Pandrol’s baseplate is infinitely adjustable in the lateral direction. It can be tightened down and held firmly in position at the exact location required. The baseplates can also be slightly skewed relative to the axis of a slab, aligning the baseplate towards the centre of the curve and forming a part. This means that every slab can be identical to every other slab, and every fastening is identically configured relative to every other fastening on initial track construction. Only the exact positions of the baseplates fitted to any one slab differentiate it from other slabs in the track. So ‘spare’ slabs needed for repairs are universal, and do not need to be purpose constructed with the associated difficulties and lead times. Nor are any bespoke fastening configurations required to achieve exact track alignment.
Increasing the speed, reliability and quality of installation
The combination of universal slabs with universal fastenings is extremely attractive but not new. However, what is new and innovative is the way that Pandrol proposes to fit its baseplates to the slabs. Transferring the expertise that it has built up from their use in its clip manufacturing production lines, robots will be used to pick baseplates and place them in the exact positions and orientations required. The combination of baseplate positions on a given slab can be selected at the touch of a button. Using RFID tags, scanning is used to assist and confirm the baseplate positioning. All tags are affixed to each slab before it leaves the factory so that the curve, where it is meant to be installed, can be recalled at any time.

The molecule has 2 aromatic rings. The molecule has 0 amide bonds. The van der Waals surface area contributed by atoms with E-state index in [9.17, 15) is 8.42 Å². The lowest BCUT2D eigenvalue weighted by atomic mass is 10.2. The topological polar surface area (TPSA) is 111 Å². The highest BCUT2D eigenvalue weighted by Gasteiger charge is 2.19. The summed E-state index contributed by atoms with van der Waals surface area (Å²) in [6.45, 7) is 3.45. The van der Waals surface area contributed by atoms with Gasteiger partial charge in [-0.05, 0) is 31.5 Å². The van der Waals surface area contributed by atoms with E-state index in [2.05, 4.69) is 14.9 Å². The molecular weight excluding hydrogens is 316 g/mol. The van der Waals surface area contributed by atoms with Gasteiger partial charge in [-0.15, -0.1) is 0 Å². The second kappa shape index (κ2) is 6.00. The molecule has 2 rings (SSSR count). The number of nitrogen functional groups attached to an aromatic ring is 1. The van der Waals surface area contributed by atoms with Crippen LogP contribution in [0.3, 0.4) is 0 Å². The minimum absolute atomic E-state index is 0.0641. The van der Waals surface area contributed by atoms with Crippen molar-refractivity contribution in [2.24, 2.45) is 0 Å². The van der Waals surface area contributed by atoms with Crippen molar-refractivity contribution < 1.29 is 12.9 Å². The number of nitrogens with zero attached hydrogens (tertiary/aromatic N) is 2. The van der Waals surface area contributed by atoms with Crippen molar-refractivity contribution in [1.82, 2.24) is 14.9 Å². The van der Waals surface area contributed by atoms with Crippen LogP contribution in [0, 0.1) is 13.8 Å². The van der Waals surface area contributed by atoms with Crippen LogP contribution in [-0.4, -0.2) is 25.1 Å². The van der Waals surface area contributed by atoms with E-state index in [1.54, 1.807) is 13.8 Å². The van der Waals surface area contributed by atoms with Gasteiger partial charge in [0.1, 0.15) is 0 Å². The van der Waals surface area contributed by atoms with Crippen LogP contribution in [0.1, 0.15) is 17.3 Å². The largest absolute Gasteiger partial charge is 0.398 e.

This robotic installation increases the reliability and quality of the installation on which the track alignment depends. It also increases the rates of production and reduces the risks of delays or interruptions.
Robotic installation of baseplates is greatly facilitated by the fact that the Pandrol baseplate can be largely pre-assembled before it is installed on the slab in the factory. This is an advantage when it comes to the second area, where adjustment is essential in maintaining the track over its operating life. A damaged baseplate could be replaced as a self-contained unit. Lateral adjustments are particularly beneficial as they require no additional parts or need to largely disassemble the fastening. The base plate simply needs to be loosened off, moved to the correct position, and retightened. Vertical adjustments are likewise. The baseplates are loosened off, any additional shims that are required are slid into place, and the baseplate is retightened. The height adjustment shims themselves are a very simple planar design, easily manufactured to whatever precise thicknesses is required. There is no danger associated with assembling shims of different thicknesses in the wrong order.